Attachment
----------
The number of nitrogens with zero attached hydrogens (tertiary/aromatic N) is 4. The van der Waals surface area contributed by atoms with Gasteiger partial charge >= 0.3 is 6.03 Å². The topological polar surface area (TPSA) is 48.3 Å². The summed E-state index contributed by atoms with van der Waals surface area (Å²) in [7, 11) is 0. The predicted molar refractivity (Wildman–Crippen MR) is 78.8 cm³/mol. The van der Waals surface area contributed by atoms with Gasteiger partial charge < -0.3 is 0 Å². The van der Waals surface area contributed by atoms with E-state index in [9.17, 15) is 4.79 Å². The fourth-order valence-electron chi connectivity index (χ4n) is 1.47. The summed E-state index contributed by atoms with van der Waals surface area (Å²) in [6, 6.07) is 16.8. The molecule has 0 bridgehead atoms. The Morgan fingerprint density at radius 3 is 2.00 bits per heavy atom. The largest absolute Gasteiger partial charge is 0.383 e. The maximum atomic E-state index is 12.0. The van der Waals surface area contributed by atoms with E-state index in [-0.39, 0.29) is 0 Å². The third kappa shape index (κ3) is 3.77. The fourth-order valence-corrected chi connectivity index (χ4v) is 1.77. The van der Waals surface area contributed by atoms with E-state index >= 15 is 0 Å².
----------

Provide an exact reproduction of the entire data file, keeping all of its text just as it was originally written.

The number of nitrogens with zero attached hydrogens (tertiary/aromatic N) is 4. The van der Waals surface area contributed by atoms with Gasteiger partial charge >= 0.3 is 6.03 Å². The topological polar surface area (TPSA) is 48.3 Å². The summed E-state index contributed by atoms with van der Waals surface area (Å²) in [7, 11) is 0. The predicted molar refractivity (Wildman–Crippen MR) is 78.8 cm³/mol. The van der Waals surface area contributed by atoms with Gasteiger partial charge < -0.3 is 0 Å². The van der Waals surface area contributed by atoms with E-state index in [9.17, 15) is 4.79 Å². The fourth-order valence-electron chi connectivity index (χ4n) is 1.47. The summed E-state index contributed by atoms with van der Waals surface area (Å²) in [6, 6.07) is 16.8. The molecule has 0 bridgehead atoms. The Morgan fingerprint density at radius 3 is 2.00 bits per heavy atom. The largest absolute Gasteiger partial charge is 0.383 e. The maximum atomic E-state index is 12.0. The van der Waals surface area contributed by atoms with E-state index in [-0.39, 0.29) is 0 Å². The third kappa shape index (κ3) is 3.77. The fourth-order valence-corrected chi connectivity index (χ4v) is 1.77. The van der Waals surface area contributed by atoms with E-state index >= 15 is 0 Å².